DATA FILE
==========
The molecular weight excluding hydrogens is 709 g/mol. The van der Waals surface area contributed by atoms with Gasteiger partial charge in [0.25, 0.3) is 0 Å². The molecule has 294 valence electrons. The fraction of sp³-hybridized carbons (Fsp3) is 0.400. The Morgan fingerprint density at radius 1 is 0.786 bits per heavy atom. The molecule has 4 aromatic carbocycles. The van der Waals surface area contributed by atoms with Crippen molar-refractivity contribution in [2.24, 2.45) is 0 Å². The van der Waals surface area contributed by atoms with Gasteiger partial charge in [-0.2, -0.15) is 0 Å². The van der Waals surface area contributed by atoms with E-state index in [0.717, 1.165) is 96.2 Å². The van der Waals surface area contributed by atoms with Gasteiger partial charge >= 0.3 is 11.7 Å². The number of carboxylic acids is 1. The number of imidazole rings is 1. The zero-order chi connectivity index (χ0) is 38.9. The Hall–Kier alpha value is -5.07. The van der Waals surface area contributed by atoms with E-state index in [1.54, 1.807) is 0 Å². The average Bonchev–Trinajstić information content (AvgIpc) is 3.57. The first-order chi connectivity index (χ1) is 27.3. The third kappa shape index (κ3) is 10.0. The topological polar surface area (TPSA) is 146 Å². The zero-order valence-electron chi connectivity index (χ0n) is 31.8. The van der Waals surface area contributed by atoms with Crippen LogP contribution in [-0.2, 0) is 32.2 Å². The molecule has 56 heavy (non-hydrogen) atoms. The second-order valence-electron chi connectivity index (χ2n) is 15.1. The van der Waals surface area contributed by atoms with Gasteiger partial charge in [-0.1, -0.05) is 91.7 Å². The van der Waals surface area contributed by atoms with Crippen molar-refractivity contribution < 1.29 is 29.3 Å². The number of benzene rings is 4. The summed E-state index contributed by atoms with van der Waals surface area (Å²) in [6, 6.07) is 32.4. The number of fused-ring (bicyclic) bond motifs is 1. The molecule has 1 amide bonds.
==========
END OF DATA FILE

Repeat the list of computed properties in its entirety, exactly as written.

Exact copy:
The molecular weight excluding hydrogens is 709 g/mol. The van der Waals surface area contributed by atoms with Gasteiger partial charge in [0.25, 0.3) is 0 Å². The molecule has 294 valence electrons. The fraction of sp³-hybridized carbons (Fsp3) is 0.400. The Morgan fingerprint density at radius 1 is 0.786 bits per heavy atom. The molecule has 4 aromatic carbocycles. The van der Waals surface area contributed by atoms with Crippen molar-refractivity contribution in [2.24, 2.45) is 0 Å². The van der Waals surface area contributed by atoms with Gasteiger partial charge in [-0.2, -0.15) is 0 Å². The van der Waals surface area contributed by atoms with E-state index in [0.717, 1.165) is 96.2 Å². The van der Waals surface area contributed by atoms with Gasteiger partial charge >= 0.3 is 11.7 Å². The number of carboxylic acids is 1. The number of imidazole rings is 1. The zero-order chi connectivity index (χ0) is 38.9. The Hall–Kier alpha value is -5.07. The van der Waals surface area contributed by atoms with E-state index in [1.54, 1.807) is 0 Å². The average Bonchev–Trinajstić information content (AvgIpc) is 3.57. The first-order chi connectivity index (χ1) is 27.3. The third kappa shape index (κ3) is 10.0. The topological polar surface area (TPSA) is 146 Å². The zero-order valence-electron chi connectivity index (χ0n) is 31.8. The van der Waals surface area contributed by atoms with Crippen LogP contribution in [-0.2, 0) is 32.2 Å². The molecule has 56 heavy (non-hydrogen) atoms. The second-order valence-electron chi connectivity index (χ2n) is 15.1. The van der Waals surface area contributed by atoms with Gasteiger partial charge in [-0.1, -0.05) is 91.7 Å². The van der Waals surface area contributed by atoms with Crippen molar-refractivity contribution < 1.29 is 29.3 Å². The number of benzene rings is 4. The summed E-state index contributed by atoms with van der Waals surface area (Å²) in [6, 6.07) is 32.4. The number of fused-ring (bicyclic) bond motifs is 1. The molecule has 1 amide bonds.